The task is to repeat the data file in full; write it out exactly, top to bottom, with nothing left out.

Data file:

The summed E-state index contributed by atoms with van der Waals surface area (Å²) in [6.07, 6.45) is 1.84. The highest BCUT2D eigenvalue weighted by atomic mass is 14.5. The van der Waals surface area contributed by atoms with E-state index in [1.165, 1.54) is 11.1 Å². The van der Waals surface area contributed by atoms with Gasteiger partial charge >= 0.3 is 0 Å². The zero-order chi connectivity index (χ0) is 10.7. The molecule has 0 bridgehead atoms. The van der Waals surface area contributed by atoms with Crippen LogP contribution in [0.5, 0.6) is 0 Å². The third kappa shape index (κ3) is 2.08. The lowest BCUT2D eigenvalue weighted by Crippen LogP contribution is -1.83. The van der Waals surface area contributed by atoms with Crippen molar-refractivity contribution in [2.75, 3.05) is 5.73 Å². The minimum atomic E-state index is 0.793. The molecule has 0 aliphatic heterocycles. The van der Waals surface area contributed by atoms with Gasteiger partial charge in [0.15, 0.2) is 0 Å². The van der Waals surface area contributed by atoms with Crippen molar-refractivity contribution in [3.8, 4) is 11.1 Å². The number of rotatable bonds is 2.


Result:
The summed E-state index contributed by atoms with van der Waals surface area (Å²) in [6.07, 6.45) is 1.84. The highest BCUT2D eigenvalue weighted by atomic mass is 14.5. The van der Waals surface area contributed by atoms with E-state index in [1.165, 1.54) is 11.1 Å². The van der Waals surface area contributed by atoms with Gasteiger partial charge >= 0.3 is 0 Å². The zero-order chi connectivity index (χ0) is 10.7. The molecule has 0 bridgehead atoms. The van der Waals surface area contributed by atoms with Crippen LogP contribution in [0.5, 0.6) is 0 Å². The third kappa shape index (κ3) is 2.08. The lowest BCUT2D eigenvalue weighted by Crippen LogP contribution is -1.83. The van der Waals surface area contributed by atoms with Crippen molar-refractivity contribution in [2.75, 3.05) is 5.73 Å². The minimum atomic E-state index is 0.793. The molecule has 0 aliphatic heterocycles. The van der Waals surface area contributed by atoms with Gasteiger partial charge in [0.15, 0.2) is 0 Å². The van der Waals surface area contributed by atoms with Crippen molar-refractivity contribution in [3.8, 4) is 11.1 Å². The number of rotatable bonds is 2.